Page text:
It would appear that it never rains but it pours when it comes to work for your average Australian actor, something Caroline Craig knows only too well.

When Sydney Star Observer spoke to the acclaimed star of stage and screen, she was midway through a full day of rehearsals for the new production, Optimism. After each day’s intensive rehearsals, she’d dash off to Melbourne’s Arts Centre to perform in the wedding comedy Secret Bridesmaid’s Business.

It’s insane, I’ve never done anything like this before, said a slightly frazzled-sounding Craig about the experience of rehearsing one play during the day and performing another at night.

I’m enjoying the ride. I’m not getting much sleep, but I’ve made a little bed in the theatre. I have a little snooze on my yoga mat between rehearsals, like a cat.

Having too much work is hardly the worst career problem an actor can face.

That’s right, you can’t really complain when you’re working. And I actually love working like this -” I’m prone to worrying about things, so it’s better to just jump in and do it, when you don’t have time to over-analyse.

While Craig is most well-known for her TV work, including roles in Underbelly and Blue Heelers, she’s also a veteran of the stage.

At the moment I love theatre. It’s much more immediate, and I love the continuity -“ you’re on stage at 8 o’clock and you’re on that journey for the night. But I do love TV because it pays well, she laughed.

Optimism, based on Voltaire’s classic Enlightenment satire Candide, features an impressive cast, including Alison Whyte and comedian Frank Woodley.

I’m really enjoying working with Frank -” it’s comedy capers, Craig said.

Woodley plays Candide, the hero of the piece, while Craig is his love interest, assisting him in his search for a meaningful, fulfilling life.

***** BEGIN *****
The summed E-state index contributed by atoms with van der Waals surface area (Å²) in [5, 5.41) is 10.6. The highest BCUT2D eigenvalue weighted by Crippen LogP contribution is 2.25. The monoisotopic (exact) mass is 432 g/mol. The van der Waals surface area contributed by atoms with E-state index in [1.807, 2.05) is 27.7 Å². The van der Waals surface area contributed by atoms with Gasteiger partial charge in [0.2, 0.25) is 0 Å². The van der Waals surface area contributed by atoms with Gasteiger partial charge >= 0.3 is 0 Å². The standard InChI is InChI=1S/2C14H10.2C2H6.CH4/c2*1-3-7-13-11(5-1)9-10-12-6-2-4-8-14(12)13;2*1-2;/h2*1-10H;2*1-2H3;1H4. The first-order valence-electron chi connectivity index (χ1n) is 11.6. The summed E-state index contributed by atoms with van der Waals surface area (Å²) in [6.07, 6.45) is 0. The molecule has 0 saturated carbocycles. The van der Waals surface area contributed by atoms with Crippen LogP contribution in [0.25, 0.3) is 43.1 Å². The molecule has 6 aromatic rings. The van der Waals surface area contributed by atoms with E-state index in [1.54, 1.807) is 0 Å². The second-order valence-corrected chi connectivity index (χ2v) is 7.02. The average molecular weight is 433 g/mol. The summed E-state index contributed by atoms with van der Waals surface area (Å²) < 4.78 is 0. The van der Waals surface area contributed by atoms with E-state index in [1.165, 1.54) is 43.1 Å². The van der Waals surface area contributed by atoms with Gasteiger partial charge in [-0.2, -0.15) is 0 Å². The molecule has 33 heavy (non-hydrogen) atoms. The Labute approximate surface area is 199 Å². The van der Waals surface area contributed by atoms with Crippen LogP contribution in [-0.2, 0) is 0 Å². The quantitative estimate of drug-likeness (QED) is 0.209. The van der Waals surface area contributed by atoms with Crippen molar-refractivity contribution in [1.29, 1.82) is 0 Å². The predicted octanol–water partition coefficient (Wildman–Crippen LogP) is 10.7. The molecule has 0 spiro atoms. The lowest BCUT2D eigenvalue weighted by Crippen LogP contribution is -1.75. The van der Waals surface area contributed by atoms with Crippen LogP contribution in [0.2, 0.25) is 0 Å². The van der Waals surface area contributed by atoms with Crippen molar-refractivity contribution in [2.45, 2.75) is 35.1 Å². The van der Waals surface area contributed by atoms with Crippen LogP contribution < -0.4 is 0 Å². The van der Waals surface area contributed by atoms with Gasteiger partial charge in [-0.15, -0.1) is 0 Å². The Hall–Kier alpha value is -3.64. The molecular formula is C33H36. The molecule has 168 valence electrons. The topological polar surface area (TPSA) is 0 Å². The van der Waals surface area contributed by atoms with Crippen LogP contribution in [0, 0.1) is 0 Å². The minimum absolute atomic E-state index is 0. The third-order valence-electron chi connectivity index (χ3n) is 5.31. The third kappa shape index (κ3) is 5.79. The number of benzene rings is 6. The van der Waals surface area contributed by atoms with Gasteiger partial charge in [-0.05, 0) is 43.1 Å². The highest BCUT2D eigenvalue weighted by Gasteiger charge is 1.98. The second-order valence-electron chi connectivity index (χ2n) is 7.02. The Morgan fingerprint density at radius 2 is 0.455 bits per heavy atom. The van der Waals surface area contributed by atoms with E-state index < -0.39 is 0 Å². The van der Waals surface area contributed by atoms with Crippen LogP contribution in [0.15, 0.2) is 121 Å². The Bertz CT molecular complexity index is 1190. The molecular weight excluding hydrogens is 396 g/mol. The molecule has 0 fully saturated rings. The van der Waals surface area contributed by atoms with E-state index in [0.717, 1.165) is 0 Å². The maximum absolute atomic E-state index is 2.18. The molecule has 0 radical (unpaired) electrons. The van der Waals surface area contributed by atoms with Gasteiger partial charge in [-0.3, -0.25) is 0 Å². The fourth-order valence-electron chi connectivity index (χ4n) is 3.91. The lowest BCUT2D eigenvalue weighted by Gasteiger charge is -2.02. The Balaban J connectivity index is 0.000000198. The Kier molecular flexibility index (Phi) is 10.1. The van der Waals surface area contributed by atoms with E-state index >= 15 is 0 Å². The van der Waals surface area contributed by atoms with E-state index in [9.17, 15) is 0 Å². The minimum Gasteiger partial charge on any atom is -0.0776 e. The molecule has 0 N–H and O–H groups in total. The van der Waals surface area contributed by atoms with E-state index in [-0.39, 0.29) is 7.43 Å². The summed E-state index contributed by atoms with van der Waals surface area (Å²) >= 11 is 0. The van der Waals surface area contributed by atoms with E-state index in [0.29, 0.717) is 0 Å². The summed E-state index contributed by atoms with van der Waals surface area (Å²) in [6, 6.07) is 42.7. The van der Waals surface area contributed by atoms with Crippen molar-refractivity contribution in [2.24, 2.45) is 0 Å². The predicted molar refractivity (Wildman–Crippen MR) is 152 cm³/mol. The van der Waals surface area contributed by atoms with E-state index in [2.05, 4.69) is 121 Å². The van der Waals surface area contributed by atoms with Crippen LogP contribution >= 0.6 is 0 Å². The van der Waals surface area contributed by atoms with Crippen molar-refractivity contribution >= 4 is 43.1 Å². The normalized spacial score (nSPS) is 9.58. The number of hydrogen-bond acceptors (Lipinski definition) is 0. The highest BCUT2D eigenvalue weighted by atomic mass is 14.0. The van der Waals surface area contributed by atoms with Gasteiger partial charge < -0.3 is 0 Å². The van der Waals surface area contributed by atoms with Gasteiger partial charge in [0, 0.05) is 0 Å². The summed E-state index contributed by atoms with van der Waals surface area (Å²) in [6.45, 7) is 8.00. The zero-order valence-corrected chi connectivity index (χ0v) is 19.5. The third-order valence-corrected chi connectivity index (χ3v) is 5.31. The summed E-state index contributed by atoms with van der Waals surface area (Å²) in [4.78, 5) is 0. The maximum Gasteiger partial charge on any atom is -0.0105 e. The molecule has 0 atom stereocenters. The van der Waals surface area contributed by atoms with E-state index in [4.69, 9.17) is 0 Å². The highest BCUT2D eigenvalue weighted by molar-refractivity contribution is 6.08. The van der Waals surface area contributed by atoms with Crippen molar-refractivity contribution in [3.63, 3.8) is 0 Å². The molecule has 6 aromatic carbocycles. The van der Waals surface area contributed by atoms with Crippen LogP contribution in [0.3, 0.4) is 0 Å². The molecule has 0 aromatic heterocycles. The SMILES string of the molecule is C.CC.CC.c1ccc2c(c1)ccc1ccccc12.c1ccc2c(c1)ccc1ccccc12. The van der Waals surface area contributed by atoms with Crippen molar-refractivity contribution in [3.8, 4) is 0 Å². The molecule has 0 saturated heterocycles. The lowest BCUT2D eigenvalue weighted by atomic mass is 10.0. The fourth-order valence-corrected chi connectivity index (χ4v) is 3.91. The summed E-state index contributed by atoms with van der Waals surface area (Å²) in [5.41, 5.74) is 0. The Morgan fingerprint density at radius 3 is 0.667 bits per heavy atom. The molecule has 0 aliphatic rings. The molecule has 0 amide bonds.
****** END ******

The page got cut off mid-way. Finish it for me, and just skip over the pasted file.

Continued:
He’s on an existential journey to find happiness. He’s got this optimistic view of the world, but it’s tested at all turns. It’s like The Odyssey in a way, but much lighter and funnier. We’re in a clown world, an unreal world. It’s kind of a chaotic fairytale, she explained, before adding rather tantalisingly: There’s yodelling involved.

Yodelling Voltaire? It’s just another in a long line of innovative interpretations of classics staged by the Malthouse, including recent adaptations of Woyzeck and The Women Of Troy.

I think that’s what’s wonderful about the Malthouse -” they’re dedicated to doing interesting interpretations of classics and putting new spins on them to make them accessible and engaging.

The ideas that Voltaire looks at are universal: we’re always going to be asking -˜What is a good life?’, and this is just a really interesting way of looking at it. More than anything, it’s a lot of fun.

info: Optimism is coming to Sydney in 2010 as part of the Sydney Festival.

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